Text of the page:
• inpatient care in a medical facility or subsequent treatment for such inpatient care
    • inpatient care in a medical facility or subsequent treatment for such inpatient care
    • incapacity requiring more than 3 days of absence from work
    • incapacity or treatment due to a chronic health condition (e.g. asthma, epilepsy)
    • any period of incapacity which is permanent or long-term due to a condition which may not be effectively treated (e.g. Alzheimer's Disease)
    • any period of absence to receive multiple treatments either for reconstructive surgery or which would result in at least 3 consecutive days of absence without such medical intervention 

In order to be eligible for FMLA, and Employee must...

  • Have 12 months of service at the time leave begins.
  • Have worked at least 1,250 hours within the last 12 months immediately preceding the begin of leave.
  • Work at a site where there are 50 or more employees of the same employer.

Intermittent Leave Options

FMLA may be taken in separate blocks of time. It may be scheduled in periods as brief as one hour to blocks of several weeks. The employee may use FMLA leave to reduce their hours per day or week (e.g. may need to go from 8 hours per day to 6 hours per day).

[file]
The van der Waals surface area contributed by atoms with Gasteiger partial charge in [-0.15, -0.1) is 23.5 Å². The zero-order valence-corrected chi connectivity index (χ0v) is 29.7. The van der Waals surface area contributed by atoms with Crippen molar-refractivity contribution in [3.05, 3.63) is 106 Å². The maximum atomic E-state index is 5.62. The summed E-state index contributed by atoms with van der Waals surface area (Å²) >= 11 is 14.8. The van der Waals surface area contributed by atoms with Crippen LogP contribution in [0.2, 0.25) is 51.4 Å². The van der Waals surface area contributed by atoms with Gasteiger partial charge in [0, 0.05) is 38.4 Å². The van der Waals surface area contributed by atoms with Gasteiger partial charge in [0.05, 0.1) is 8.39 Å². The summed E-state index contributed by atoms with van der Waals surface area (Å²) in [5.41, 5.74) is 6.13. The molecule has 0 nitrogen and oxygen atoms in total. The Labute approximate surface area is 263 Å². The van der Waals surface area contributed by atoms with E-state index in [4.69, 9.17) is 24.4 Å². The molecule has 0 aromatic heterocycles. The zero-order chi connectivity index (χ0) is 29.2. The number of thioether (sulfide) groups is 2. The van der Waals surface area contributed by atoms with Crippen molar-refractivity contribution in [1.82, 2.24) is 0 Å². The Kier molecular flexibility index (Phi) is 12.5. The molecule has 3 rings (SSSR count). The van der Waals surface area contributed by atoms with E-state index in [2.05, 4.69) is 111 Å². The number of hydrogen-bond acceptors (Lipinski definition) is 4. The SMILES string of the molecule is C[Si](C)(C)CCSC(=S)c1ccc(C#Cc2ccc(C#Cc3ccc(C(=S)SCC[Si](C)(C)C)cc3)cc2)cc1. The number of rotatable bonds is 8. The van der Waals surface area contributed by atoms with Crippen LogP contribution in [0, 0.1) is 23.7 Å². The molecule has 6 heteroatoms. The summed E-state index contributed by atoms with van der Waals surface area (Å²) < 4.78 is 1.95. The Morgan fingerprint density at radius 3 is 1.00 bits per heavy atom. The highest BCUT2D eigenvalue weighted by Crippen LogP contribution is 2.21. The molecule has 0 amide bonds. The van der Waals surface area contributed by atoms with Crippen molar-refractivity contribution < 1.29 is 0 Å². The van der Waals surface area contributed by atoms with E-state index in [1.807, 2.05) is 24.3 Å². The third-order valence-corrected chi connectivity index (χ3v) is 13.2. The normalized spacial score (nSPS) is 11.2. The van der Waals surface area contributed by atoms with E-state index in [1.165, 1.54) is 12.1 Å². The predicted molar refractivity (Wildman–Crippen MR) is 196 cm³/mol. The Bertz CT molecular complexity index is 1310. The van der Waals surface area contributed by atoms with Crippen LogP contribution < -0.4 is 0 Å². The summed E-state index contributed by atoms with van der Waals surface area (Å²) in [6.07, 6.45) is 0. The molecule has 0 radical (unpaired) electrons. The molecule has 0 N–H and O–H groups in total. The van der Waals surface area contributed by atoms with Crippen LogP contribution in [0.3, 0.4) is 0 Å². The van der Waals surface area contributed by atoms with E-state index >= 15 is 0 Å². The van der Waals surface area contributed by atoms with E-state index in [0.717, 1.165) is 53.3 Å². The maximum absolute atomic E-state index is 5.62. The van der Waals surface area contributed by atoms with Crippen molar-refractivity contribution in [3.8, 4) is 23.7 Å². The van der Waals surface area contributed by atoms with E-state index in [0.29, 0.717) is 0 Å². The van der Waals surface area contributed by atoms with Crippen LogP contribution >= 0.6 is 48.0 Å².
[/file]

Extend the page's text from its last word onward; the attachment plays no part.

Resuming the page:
Is the FMLA Paid or Unpaid Leave Time?

The FMLA is not a "bank" of leave time that you can use like sick or vacation leave. FMLA does not provide paid leave - your paid leave benefits will be covered by your contract or other law.

You can choose to take your own paid leave (sick, vacation, disability, personal leave) to care for yourself or an injured/ill family member. FMLA provides security to you during that leave and for extended unpaid leave.

Who Decides if the Leave is Covered by FMLA?

The FMLA is not a "bank" of leave time that you can use like sick or vacation leave. FMLA does not provide paid leave - your paid leave benefits will be covered by your contract or other law.

Weingarten Statement

Named after a U.S. Supreme Court case, Weingarten Rights give you the right to union representation whenever you are in a meeting or interview with management where disciplinary action may result.

In such cases, you should ask for a union representative to attend the meeting with you. A representative can be a shop steward or a staff representative from your Local office.

Do not go into the meeting alone unless you are absolutely sure that no discipline will result. Call your Staff Representative or Shop Steward as soon as possible.

About CWA 1036

Communications Workers of America Local 1036 represents over 7,000 members and working families in both the public and private sector. Our members excel in a variety of careers working for the State of NJ, the NJ Judiciary, county and municipal government, and the health care industry: blue collar, professionals, administrative, attorneys, scientists, 911 dispatchers, librarians, engineers, nursing home workers, environmental professionals, doctors, and more.

NJ State Contracts

Executive Branch Units
(7/1/2011 - 6/30/2015)


Judiciary Members
(7/1/2012-6/30/2016)

** Contracts require Adobe Acrobat Reader (download)